Thousands had gathered across the street for a free Rage Against The Machine protest concert, which turned out to be peaceful. However, a throng of protesters stuck around after the show, clashing with police.

About 300 people out of the 8,000-strong crowd were involved. The push came after a running battle between police and protesters along a fence directly across from the convention.

Protesters threw pieces of concrete and water bottles, sprayed police with ammonia and fired steel balls and rocks from slingshots. The cops retaliated by firing tear gas and rubber bullets. They then charged on horseback to disperse the crowd, herding people to the far end of the protest area and away from the convention hall.

Protesters, most of them with bandanas over their faces, lit several fires in the concert area. The ground around the officers was littered with rocks, broken bottles and sticks thrown over the fence.

The confrontation took place beneath a huge TV screen outside the Staples Center showing live video from the speeches taking place inside. Convention delegates were apparently unaware of the trouble on the street.

The melee resulted in ten arrests and at least four injuries. In addition, paramedics said several dozen people were treated for the effects of pepper spray and chemicals.

Several innocent bystanders, some of whom were hit in the crossfire, blasted the strong police response. Some said they were hit in the back with rubber bullets or bean bags as they tried to disperse. However, police said they gave the crowd 20 minutes to exit before they took action.

“Today, tomorrow or the next day, or the next day, or the next week, our response will be exactly the same,” Cmdr. David Kalish said.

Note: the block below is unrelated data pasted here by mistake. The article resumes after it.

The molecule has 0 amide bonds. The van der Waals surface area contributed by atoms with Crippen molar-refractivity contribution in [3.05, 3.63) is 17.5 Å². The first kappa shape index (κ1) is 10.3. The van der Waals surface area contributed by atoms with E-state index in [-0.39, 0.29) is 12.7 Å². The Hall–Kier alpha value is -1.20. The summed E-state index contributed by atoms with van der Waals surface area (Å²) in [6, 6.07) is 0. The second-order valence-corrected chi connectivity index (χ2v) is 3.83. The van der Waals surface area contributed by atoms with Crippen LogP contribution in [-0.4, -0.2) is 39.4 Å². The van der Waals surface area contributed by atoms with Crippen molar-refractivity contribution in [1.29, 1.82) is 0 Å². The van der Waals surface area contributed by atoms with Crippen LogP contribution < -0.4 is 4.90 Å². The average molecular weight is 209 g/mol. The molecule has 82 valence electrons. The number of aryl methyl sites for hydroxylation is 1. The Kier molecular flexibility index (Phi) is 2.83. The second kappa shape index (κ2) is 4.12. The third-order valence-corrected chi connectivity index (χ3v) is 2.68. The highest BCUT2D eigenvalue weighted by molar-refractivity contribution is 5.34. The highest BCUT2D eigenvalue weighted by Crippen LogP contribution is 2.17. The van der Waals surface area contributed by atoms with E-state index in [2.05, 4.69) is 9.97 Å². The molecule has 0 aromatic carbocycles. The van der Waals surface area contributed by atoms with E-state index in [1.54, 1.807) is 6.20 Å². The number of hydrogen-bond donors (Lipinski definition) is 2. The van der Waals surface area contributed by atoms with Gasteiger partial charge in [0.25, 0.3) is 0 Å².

Perhaps Los Angeles police were trying to make up for recent criticism. They had been accused of reacting too slowly and not protecting people and property during the June rampage outside the Staples Center after the Lakers won the NBA championship.

Before the trouble that followed the Rage concert, the mood had been festive, with the fire department spraying a cooling shower of water on an appreciative crowd that had endured a hot day.

That’s not to say that the politically motivated band didn’t accomplish what it set out to do – protest.

“Brothers and sisters, our democracy has been hijacked,” Rage Against The Machine singer Zack de la Rocha shouted at the start of the group’s 40-minute attack on cultural and social repression, the Los Angeles Times reported.

Though some would argue that the melee – which started about an hour after the band left the stage – would not have occurred had the concert not attracted a crowd larger than expected, the disturbance did not seem to be connected to the band’s music, according to the paper. De la Rocha did nothing to incite the crowd, the Times said.